Oxford Economics Africa has predicted that inflation will fall sharply in 2023 in emerging markets (EM) economies, including South Africa, as global commodity prices are softening.
This comes after consumer prices in the US, the largest economy in the world, eased to 7.7% in October from 8.5% in September.
Head of global emerging markets research Gabriel Sterne yesterday said that the fall in global commodity price inflation would lead to double-digit declines in annual import price inflation by next year.
“Global commodity price inflation is falling, and by mid-2023 we expect double-digit declines. We see more downside than upside risks to global commodity prices,” Sterne said.
“Most remain 30% higher than prior to Covid-19, even as demand weakens.”
US inflation remained high last month but showed tentative signs of moderation, driven by a jump in energy, food, and shelter prices but partially offset by declines in used vehicles and medical care costs.
The market’s main takeaway from the latest events is that peak inflation is behind and the Fed is indeed likely to slow the pace of hiking down.
This could be a sign that the US Federal Reserve is making some progress in the fight to restore price stability after launching the most aggressive tightening campaign since the 1980s.
Meanwhile, gold prices have steadied around $1 770 (R30 606) an ounce as traders reassessed the outlook for US rates following mixed signals from the Fed.
Investors are betting that the Fed would moderate the size of their rate hikes to 50 basis points from December after delivering four consecutive 75 basis point increases.
Sterne said they expected a strong and quick impact of global commodity prices on emerging markets consumer price inflation.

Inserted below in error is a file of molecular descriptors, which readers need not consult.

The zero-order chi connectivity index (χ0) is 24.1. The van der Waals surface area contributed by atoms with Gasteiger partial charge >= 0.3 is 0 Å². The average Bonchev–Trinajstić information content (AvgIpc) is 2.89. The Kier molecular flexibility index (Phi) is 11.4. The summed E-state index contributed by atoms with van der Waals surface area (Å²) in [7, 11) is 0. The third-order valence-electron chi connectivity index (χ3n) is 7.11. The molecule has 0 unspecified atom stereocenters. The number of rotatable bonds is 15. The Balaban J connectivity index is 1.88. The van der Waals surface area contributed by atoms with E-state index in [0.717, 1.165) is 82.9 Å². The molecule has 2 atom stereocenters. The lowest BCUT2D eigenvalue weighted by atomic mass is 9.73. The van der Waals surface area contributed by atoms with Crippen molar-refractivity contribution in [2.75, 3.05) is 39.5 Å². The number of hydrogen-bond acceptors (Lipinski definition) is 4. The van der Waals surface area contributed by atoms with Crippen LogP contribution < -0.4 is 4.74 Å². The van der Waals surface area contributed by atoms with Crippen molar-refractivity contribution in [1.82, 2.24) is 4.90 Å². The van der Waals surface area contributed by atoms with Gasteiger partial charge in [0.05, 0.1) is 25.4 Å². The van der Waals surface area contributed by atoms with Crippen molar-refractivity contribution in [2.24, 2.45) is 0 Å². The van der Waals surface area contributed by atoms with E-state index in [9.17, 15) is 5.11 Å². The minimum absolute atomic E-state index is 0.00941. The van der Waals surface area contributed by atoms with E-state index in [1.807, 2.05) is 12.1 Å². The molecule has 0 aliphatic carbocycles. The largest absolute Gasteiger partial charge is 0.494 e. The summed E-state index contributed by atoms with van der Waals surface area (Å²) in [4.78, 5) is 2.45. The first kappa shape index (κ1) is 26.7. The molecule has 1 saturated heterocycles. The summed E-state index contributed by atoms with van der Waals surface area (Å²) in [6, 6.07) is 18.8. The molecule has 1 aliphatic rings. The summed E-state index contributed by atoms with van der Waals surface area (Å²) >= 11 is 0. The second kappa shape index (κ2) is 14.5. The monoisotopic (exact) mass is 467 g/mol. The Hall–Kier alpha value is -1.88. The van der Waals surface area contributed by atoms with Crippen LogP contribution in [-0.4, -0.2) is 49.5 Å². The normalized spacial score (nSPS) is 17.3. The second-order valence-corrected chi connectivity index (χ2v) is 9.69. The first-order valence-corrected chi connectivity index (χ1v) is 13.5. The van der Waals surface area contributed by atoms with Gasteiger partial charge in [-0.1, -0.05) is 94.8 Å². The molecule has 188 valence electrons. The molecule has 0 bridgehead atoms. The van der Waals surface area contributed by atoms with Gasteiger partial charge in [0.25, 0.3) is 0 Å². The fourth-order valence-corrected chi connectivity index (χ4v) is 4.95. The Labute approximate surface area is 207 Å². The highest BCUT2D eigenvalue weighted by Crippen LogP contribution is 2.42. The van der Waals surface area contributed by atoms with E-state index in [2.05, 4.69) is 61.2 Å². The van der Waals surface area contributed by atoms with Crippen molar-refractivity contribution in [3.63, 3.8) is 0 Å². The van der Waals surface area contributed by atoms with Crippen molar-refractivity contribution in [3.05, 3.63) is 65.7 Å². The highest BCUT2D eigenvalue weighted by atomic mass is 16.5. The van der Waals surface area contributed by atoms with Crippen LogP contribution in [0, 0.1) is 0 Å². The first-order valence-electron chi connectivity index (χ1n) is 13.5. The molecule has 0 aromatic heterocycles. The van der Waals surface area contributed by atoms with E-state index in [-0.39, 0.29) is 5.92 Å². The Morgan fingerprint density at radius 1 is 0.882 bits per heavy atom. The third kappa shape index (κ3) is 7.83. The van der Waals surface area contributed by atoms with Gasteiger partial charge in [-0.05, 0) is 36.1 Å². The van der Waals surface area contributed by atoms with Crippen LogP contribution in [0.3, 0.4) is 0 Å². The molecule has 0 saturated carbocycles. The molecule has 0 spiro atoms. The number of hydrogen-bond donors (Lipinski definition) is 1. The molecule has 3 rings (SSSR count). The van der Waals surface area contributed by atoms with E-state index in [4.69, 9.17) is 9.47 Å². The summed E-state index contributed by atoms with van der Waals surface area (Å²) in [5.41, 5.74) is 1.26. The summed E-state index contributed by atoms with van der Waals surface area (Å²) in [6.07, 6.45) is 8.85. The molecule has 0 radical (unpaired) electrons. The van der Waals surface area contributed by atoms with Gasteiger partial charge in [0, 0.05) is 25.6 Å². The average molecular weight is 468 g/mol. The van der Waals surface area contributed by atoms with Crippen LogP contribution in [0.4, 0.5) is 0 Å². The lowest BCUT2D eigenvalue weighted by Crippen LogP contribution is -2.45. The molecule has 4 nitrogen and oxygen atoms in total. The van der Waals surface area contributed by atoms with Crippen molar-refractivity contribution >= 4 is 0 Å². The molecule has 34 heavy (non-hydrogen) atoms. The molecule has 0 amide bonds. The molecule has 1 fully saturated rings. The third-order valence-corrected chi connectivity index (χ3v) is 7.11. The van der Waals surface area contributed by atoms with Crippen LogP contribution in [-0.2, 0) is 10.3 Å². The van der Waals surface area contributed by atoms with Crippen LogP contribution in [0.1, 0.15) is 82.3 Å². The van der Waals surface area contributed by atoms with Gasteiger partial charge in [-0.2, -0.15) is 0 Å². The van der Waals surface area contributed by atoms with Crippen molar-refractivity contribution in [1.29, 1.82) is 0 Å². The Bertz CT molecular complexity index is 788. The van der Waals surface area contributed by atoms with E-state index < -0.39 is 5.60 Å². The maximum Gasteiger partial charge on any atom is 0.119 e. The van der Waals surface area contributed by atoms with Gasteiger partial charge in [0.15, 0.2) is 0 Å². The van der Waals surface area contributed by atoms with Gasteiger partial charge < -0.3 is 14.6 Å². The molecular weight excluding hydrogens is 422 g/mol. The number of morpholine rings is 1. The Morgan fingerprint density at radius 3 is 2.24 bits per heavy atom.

“Our statistical estimates reveal that the transmission of global commodity prices and producer prices to emerging markets consumer prices is quick,” he said.
“We estimated simple statistical models, which reveal that the transmission from global commodity prices to domestic consumer prices is strongest in Central and Eastern Europe Middle East and Africa (CEEMEA); with 52% of the impulse to import prices is seen in consumer prices, nearly double that in Asia and LatAm.”
Sterne said CEEMEA had been most afflicted by rising inflation because of its high consumption of food and fuel, low subsidies, and Russia-related spikes in fuel prices.
He saidemerging economies were most prone to food price-real wage spirals tend to be those that have recently experienced cost-of-living protests.
“We have found previously that real wages in these societies are more sensitive to food prices; a rise in food prices relative to overall consumer prices leads to higher real wages.
“Our assessment of fuel subsidies earlier this year revealed a few cases where these subsidies were high, transferring inflation risk to fiscal costs. Lower fuel price inflation is as welcome as soaring prices were painful.”